A prospective study evaluating the accuracy of using combined clinical factors and candidate diagnostic markers to refine the accuracy of thyroid fine needle aspiration biopsy

Aarti Mathur, Julie Weng, Willieford Moses, Seth M. Steinberg, Reza Rahabari, Mio Kitano, Elham Khanafshar, Britt Marie Ljung, Quan Yang Duh, Orlo H. Clark, Electron Kebebew

Research output: Contribution to journalArticle

Abstract

Background: Approximately 30% of fine needle aspiration biopsies of the thyroid have inconclusive results. We conducted a prospective trial to determine whether clinical and molecular markers could be used in combination to improve the accuracy of thyroid fine needle aspiration biopsy. Methods: Clinical, tumor genotyping for common somatic mutations (BRAF V600E, NRAS, KRAS, RET/PTC1, RET/PTC3, and NTRK1), and the gene expression levels of 6 candidate diagnostic markers were analyzed by univariate and multivariate methods in 341 patients to determine whether they could distinguish reliably benign from malignant thyroid neoplasms, and a scoring model was derived. Results: By a multivariate analysis, fine needle aspiration biopsy cytology classification, the presence of a NRAS mutation, and the tissue inhibitor of metalloproteinase 1 expression level were associated jointly with malignancy. The overall accuracy of the scoring model, including these 3 variables, to distinguish benign from malignant thyroid tumors was 91%, including 67% for the indeterminate and 77% for the suspicious FNA subgroups. Conclusion: Fine needle aspiration biopsy cytology classification, the presence of NRAS mutation, and tissue inhibitor of metalloproteinase 1 messenger RNA expression levels in combination provide a greater diagnostic accuracy than fine needle aspiration biopsy cytology alone to allow selection of more definitive initial operative treatment. The sensitivity of the scoring model, however, was too low to avoid the need for diagnostic thyroidectomies for indeterminate fine needle aspiration biopsy findings.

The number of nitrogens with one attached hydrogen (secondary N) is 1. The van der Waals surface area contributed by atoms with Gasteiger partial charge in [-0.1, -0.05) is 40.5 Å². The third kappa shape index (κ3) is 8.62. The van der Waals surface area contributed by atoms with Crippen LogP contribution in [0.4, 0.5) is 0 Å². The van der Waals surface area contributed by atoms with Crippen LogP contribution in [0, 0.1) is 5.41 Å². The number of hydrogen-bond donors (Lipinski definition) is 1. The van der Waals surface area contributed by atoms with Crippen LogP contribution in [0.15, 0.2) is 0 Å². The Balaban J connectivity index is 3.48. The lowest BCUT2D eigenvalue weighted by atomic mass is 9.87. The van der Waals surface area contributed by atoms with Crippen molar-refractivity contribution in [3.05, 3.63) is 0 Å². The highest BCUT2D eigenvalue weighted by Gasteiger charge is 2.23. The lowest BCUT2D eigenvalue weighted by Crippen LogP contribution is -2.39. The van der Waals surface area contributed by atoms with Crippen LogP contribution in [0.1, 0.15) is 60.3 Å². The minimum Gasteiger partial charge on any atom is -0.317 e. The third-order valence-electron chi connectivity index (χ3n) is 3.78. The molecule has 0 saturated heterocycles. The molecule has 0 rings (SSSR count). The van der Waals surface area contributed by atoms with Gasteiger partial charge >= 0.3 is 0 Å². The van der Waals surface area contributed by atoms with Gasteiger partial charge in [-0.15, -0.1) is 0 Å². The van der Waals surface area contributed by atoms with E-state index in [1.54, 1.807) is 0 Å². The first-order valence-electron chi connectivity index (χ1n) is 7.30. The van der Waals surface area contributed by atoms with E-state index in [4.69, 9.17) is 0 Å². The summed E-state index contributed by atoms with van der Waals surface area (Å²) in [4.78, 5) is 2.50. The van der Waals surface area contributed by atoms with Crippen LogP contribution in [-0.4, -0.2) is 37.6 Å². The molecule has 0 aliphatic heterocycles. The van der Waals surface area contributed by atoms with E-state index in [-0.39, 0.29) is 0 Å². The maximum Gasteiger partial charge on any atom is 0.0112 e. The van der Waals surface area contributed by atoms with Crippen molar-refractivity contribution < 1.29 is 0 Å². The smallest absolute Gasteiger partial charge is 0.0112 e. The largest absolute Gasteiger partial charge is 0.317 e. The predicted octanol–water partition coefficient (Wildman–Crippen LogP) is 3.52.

Original languageEnglish (US)
Pages (from-to)1170-1176
Number of pages7
JournalSurgery
Volume148
Issue number6
DOIs
StatePublished - Dec 2010
Externally publishedYes

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Fine Needle Biopsy
Thyroid Gland
Prospective Studies
Cell Biology
Tissue Inhibitor of Metalloproteinase-1
Mutation
Neoplasms
Thyroidectomy
Thyroid Neoplasms
Multivariate Analysis
Biomarkers
Gene Expression
Messenger RNA

ASJC Scopus subject areas

  • Surgery

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A prospective study evaluating the accuracy of using combined clinical factors and candidate diagnostic markers to refine the accuracy of thyroid fine needle aspiration biopsy. / Mathur, Aarti; Weng, Julie; Moses, Willieford; Steinberg, Seth M.; Rahabari, Reza; Kitano, Mio; Khanafshar, Elham; Ljung, Britt Marie; Duh, Quan Yang; Clark, Orlo H.; Kebebew, Electron.

In: Surgery, Vol. 148, No. 6, 12.2010, p. 1170-1176.

Research output: Contribution to journalArticle